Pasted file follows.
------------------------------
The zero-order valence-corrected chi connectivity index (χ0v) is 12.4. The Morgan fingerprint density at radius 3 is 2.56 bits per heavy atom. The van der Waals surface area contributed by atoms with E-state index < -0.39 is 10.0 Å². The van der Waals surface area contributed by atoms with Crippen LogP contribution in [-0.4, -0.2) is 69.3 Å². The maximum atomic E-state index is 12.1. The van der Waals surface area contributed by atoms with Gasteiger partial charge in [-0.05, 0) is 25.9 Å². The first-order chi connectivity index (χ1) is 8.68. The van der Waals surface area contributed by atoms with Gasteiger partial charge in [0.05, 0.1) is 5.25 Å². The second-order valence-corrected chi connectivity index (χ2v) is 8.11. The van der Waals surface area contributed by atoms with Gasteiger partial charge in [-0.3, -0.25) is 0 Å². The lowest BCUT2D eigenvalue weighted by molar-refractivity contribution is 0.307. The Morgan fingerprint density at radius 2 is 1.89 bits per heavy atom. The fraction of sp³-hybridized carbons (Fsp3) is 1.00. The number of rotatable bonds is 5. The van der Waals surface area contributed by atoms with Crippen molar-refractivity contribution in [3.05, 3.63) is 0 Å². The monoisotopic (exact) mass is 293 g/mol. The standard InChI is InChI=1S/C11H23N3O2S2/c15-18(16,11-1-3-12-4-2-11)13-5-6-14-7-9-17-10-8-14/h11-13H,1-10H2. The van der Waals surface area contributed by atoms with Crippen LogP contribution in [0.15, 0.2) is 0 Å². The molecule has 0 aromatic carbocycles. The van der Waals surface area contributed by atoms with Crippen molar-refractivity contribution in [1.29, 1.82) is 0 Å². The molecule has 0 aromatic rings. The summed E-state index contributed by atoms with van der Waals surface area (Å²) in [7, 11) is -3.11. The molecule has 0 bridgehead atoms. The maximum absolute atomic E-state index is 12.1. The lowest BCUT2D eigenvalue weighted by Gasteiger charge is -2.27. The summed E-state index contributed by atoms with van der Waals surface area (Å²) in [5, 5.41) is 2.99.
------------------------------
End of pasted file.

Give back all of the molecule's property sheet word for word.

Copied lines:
The zero-order valence-corrected chi connectivity index (χ0v) is 12.4. The Morgan fingerprint density at radius 3 is 2.56 bits per heavy atom. The van der Waals surface area contributed by atoms with E-state index < -0.39 is 10.0 Å². The van der Waals surface area contributed by atoms with Crippen LogP contribution in [-0.4, -0.2) is 69.3 Å². The maximum atomic E-state index is 12.1. The van der Waals surface area contributed by atoms with Gasteiger partial charge in [-0.05, 0) is 25.9 Å². The first-order chi connectivity index (χ1) is 8.68. The van der Waals surface area contributed by atoms with Gasteiger partial charge in [0.05, 0.1) is 5.25 Å². The second-order valence-corrected chi connectivity index (χ2v) is 8.11. The van der Waals surface area contributed by atoms with Gasteiger partial charge in [-0.3, -0.25) is 0 Å². The lowest BCUT2D eigenvalue weighted by molar-refractivity contribution is 0.307. The Morgan fingerprint density at radius 2 is 1.89 bits per heavy atom. The fraction of sp³-hybridized carbons (Fsp3) is 1.00. The number of rotatable bonds is 5. The van der Waals surface area contributed by atoms with Crippen molar-refractivity contribution in [3.05, 3.63) is 0 Å². The monoisotopic (exact) mass is 293 g/mol. The standard InChI is InChI=1S/C11H23N3O2S2/c15-18(16,11-1-3-12-4-2-11)13-5-6-14-7-9-17-10-8-14/h11-13H,1-10H2. The van der Waals surface area contributed by atoms with Crippen LogP contribution in [0.15, 0.2) is 0 Å². The molecule has 0 aromatic carbocycles. The van der Waals surface area contributed by atoms with Crippen molar-refractivity contribution in [1.29, 1.82) is 0 Å². The molecule has 0 aromatic rings. The summed E-state index contributed by atoms with van der Waals surface area (Å²) in [7, 11) is -3.11. The molecule has 0 bridgehead atoms. The maximum absolute atomic E-state index is 12.1. The lowest BCUT2D eigenvalue weighted by Gasteiger charge is -2.27. The summed E-state index contributed by atoms with van der Waals surface area (Å²) in [5, 5.41) is 2.99.